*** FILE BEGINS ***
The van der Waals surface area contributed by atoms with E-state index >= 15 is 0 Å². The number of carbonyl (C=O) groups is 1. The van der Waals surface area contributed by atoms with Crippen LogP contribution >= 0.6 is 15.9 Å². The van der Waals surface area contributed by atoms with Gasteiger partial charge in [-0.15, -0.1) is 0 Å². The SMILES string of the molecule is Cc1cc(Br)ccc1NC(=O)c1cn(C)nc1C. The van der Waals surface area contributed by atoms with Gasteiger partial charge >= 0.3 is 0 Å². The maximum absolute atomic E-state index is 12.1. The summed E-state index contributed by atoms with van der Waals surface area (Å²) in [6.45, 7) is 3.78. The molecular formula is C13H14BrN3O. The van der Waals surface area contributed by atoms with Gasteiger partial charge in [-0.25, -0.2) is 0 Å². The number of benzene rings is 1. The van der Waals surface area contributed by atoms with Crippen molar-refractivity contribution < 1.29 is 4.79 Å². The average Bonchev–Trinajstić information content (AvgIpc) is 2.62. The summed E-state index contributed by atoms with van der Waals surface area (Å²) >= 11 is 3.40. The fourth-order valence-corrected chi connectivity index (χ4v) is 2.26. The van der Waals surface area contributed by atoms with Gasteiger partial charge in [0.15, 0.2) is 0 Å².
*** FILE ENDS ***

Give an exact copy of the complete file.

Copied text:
The van der Waals surface area contributed by atoms with E-state index >= 15 is 0 Å². The number of carbonyl (C=O) groups is 1. The van der Waals surface area contributed by atoms with Crippen LogP contribution >= 0.6 is 15.9 Å². The van der Waals surface area contributed by atoms with Gasteiger partial charge in [-0.15, -0.1) is 0 Å². The SMILES string of the molecule is Cc1cc(Br)ccc1NC(=O)c1cn(C)nc1C. The van der Waals surface area contributed by atoms with Gasteiger partial charge >= 0.3 is 0 Å². The maximum absolute atomic E-state index is 12.1. The summed E-state index contributed by atoms with van der Waals surface area (Å²) in [6.45, 7) is 3.78. The molecular formula is C13H14BrN3O. The van der Waals surface area contributed by atoms with Gasteiger partial charge in [-0.25, -0.2) is 0 Å². The number of benzene rings is 1. The van der Waals surface area contributed by atoms with Crippen molar-refractivity contribution < 1.29 is 4.79 Å². The average Bonchev–Trinajstić information content (AvgIpc) is 2.62. The summed E-state index contributed by atoms with van der Waals surface area (Å²) >= 11 is 3.40. The fourth-order valence-corrected chi connectivity index (χ4v) is 2.26. The van der Waals surface area contributed by atoms with Gasteiger partial charge in [0.15, 0.2) is 0 Å².